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Thread: What Causes Repetitive Water Hammering?

  1. #1
    DIY Junior Member jimolson's Avatar
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    Default What Causes Repetitive Water Hammering?

    I have a condo with a 10 year old, 40 gallon electric water heater. I have city-supplied water. Obviously I'm due for a new water heater real soon. I live in a region with very hard tap water.

    Whenever a water valve is open in the condo (toilet, sink, or washing machine) there is a repetitive banging sound coming from the walls. I can also hear the sound in the water heater. The repetition rate is roughly 2-3 Hz. Some days the sound is so loud you'd think my neighbor is pounding on the walls with a hammer.

    Someone at the local water company suggested to me that the problem is due to an air bubble in the water heater arising from calcification of the heating element. That sounds plausible to me, but how does an air bubble in the water heater cause pipes to bang?

    What is the device in my house that is opening and shutting repeatedly and causing the banging sound?

  2. #2
    Retired Defense Industry Engineer jadnashua's Avatar
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    Make sure that the main shutoff valve is fully opened. Do you have a PRV? Does this happen with both hot and cold, or only one (and if so, which)? Have you checked the water pressure?
    Jim DeBruycker
    Important note - I'm not a pro
    Retired Defense Industry Engineer; Schluter 2.5-day Workshop Completed 2013, 2014

  3. #3
    DIYer, not in the trades LLigetfa's Avatar
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    I have seen where loose fitting washer-style faucets would oscillate up and down like a jackhammer air motor does but that produces a sound like a woodpecker, much faster than 2 - 3 Hertz. If the sound is prevalent at the water heater, I wonder if it doesn't have an anti-perc device. My water heater has an anti-perc that makes loud clunks, but it only does it at the start and end of the water flow. Some water heaters have a mixing valve on the outlet that blends some cold to reduce the temp of the output. I'd look for some such thing as well.

  4. #4
    Jack of all trades DonL's Avatar
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    Hello Jim and the Group,

    Jim if it is in a Condo then it could be problems with anything within your building.

    I would recommend contacting the Maintenance Person for Your condo and have them check it out.

    If You pay for Condo Fees , Then Maintenance should fix it.

    Sounds like others could be having the same problems.

    Are any of your neighbors having the same problem ?

    Maybe its that neighbor lady wanting you to come over. lol.

    Have a Great Day.
    Theory only works perfect in a vacuum.

    Cyber Security Protection for Windows C:\ > WWW.WinForce.Net

  5. #5
    DIY Junior Member jimolson's Avatar
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    Default Repetitive Water Hammering: Problem Resolved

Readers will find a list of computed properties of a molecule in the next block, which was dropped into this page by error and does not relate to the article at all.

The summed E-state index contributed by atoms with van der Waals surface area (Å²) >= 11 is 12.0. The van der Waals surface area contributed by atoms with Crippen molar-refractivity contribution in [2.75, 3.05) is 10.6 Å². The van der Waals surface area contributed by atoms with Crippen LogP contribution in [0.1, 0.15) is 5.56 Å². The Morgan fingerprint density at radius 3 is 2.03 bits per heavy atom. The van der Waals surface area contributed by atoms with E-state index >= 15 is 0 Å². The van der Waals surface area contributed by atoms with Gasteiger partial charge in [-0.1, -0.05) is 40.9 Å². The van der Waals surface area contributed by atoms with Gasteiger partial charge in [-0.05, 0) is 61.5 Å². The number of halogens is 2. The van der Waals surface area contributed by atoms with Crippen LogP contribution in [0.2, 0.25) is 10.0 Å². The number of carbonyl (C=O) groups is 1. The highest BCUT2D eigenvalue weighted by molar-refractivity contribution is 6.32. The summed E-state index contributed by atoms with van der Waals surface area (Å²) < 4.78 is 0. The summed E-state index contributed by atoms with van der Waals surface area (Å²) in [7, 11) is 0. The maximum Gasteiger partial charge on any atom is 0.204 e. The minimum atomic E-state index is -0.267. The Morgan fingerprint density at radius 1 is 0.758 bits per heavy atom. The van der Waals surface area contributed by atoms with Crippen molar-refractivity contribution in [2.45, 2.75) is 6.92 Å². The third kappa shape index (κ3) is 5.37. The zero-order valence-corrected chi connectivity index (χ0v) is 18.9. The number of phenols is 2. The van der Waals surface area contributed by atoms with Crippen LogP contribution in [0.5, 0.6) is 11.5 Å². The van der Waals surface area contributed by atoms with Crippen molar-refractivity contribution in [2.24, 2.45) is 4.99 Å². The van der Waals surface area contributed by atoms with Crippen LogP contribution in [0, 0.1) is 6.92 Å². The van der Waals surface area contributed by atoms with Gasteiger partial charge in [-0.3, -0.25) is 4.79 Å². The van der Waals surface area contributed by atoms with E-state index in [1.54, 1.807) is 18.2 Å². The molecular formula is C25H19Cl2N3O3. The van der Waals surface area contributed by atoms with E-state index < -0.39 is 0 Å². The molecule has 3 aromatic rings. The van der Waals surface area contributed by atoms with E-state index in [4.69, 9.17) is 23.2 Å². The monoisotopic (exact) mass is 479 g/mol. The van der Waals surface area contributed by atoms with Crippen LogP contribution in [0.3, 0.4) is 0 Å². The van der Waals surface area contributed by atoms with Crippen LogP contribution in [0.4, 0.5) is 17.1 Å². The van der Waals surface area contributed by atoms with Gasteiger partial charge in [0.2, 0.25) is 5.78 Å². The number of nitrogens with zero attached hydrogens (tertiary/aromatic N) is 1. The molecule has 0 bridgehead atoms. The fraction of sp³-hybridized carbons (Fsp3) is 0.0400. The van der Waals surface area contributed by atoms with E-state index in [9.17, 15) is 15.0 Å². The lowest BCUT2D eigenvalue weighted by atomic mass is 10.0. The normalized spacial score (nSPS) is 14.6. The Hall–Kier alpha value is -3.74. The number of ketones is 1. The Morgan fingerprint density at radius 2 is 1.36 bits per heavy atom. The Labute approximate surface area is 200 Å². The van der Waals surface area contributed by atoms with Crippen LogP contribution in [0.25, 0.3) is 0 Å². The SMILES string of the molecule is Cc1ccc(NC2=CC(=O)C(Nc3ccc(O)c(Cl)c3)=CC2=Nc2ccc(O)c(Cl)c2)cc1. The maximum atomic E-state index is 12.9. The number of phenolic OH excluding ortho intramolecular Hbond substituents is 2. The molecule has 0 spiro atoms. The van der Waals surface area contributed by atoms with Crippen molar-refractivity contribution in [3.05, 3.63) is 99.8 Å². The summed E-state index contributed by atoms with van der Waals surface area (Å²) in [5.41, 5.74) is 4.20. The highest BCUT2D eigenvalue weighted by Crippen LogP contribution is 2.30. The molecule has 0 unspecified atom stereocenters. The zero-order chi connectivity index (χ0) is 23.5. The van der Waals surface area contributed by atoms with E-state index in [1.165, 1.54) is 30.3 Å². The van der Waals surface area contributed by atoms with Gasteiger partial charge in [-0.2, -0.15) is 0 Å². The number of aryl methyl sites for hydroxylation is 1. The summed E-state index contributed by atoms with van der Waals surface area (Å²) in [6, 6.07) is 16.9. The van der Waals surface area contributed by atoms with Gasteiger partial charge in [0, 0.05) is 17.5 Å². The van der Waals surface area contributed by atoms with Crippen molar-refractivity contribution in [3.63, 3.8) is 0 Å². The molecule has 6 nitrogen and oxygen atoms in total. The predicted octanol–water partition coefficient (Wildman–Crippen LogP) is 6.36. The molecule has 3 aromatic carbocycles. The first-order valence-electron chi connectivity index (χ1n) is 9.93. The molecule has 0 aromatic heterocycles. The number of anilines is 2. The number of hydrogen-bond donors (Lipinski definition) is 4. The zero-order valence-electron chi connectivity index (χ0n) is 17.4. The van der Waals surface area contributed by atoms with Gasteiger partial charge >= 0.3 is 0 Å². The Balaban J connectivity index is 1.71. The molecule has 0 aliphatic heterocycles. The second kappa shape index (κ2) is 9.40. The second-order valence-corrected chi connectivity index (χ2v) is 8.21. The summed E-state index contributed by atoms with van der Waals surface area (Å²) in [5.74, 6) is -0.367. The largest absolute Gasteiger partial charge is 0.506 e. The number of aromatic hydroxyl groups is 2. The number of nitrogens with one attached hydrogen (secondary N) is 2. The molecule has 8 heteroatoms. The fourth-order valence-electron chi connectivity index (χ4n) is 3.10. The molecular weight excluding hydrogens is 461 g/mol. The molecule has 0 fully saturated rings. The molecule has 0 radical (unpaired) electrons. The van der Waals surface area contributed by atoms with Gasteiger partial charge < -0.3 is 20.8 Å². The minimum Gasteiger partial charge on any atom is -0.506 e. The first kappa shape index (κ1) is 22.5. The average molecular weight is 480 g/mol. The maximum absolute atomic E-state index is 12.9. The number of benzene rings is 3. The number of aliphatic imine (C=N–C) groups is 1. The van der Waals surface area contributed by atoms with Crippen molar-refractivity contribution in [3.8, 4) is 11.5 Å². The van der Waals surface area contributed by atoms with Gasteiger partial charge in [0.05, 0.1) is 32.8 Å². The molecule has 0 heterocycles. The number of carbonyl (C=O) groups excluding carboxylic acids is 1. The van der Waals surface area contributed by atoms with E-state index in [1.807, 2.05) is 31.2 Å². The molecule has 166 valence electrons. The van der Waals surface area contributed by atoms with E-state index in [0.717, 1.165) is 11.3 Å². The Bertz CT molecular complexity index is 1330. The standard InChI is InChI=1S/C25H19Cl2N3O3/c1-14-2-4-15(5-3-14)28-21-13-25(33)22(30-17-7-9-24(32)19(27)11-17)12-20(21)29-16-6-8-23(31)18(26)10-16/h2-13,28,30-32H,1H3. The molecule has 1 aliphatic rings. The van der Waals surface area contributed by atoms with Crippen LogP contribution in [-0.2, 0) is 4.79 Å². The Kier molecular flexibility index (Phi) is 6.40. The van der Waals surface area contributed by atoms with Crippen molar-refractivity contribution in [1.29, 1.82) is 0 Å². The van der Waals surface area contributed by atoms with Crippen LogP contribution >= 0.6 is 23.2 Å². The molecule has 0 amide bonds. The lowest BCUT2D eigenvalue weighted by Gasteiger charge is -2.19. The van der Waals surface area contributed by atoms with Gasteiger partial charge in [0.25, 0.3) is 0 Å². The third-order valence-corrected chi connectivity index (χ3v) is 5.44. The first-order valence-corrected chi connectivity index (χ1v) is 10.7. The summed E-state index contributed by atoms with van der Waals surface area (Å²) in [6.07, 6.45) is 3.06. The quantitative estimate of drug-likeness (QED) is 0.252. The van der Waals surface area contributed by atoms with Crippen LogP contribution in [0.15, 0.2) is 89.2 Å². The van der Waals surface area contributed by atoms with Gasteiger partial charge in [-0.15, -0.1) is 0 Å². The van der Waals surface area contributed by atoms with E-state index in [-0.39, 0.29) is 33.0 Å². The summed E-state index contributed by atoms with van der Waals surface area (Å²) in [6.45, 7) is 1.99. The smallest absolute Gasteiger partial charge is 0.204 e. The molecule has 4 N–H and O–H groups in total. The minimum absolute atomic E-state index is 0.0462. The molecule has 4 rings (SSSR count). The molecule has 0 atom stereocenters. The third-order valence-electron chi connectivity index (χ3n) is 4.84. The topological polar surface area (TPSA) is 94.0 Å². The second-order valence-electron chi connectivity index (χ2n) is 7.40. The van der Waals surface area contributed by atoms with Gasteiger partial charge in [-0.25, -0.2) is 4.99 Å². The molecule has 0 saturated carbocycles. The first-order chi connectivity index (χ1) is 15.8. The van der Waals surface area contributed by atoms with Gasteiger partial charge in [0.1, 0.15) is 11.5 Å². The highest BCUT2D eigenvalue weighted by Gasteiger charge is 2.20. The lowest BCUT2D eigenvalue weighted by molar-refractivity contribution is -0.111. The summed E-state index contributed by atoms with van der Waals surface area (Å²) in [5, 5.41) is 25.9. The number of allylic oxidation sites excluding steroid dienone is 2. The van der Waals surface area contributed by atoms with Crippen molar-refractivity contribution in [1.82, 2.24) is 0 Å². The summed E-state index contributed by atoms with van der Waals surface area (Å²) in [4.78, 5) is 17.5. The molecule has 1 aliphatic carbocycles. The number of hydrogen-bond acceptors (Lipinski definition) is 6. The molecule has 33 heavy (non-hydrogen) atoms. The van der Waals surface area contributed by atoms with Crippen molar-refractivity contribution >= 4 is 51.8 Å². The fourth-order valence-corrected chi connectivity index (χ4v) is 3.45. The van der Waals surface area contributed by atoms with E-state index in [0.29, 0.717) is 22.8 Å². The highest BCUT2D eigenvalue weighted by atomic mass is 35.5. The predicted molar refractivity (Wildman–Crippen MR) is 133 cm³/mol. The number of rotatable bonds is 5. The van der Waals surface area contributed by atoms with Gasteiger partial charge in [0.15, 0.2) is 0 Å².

I resolved the problem I posed to the forum last week. When I removed the 39 gallon low boy electric water heater it gave me better view of a tight nest of copper piping secluded in the closet wall behind it.

    The nest of pipes included a pressure regulator/reducer. The regulator appears to have been installed ten years ago when the water heater was replaced. This regulator is the source of the 3 Hz oscillation.

    When I adjust the screw on the front of the regulator, the frequency and intensity of the oscillation changes. I think that counter-clockwise adjustment of the pressure setting screw is the preferred direction, likely reducing the output pressure.

    I verified that the street valve is completely open, as is the mains valve in the condo.

    The water flow rate that triggers oscillation is quite low. Flushing a toilet is sufficient.

    Is the regulator oscillating because of lime build up in it? A pebble wedged into it?

    The suggestion that the problem was an air bubble in the water heater appears to be wrong. A new water heater did not affect the problem.

    By the way, there's an amazing amount of pea gravel-like stuff that washes out of a ten year old water heater when you up-end it in the driveway.

  6. #6
    Retired Defense Industry Engineer jadnashua's Avatar
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    The PRV may be shot at 10-years. Also, when a PRV is installed, you also need an expansion tank. You can buy an inexpensive water pressure gauge for around $10. Get one with a peak reading hand (tattle-tale) and install it and leave it for say 24-hours. Note what the peak reading is, and your current value. It is generally recommended to install a prv when the pressure exceeds 80psi.

    If you flush the water heater periodically, you'll remove a lot of that mineral buildup and it will work better, longer.
    Jim DeBruycker
    Important note - I'm not a pro
    Retired Defense Industry Engineer; Schluter 2.5-day Workshop Completed 2013, 2014

  7. #7
    General Engineering Contractor ballvalve's Avatar
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    Moral of story - Do not hide PRV valves. Install a full bore valve in the weater heater clean out and use a coat hanger or vacuum adapter every few years to suck the calcium out. Then change the anode every 5 or ten years.

    And dont toss the old rig - its still fine.

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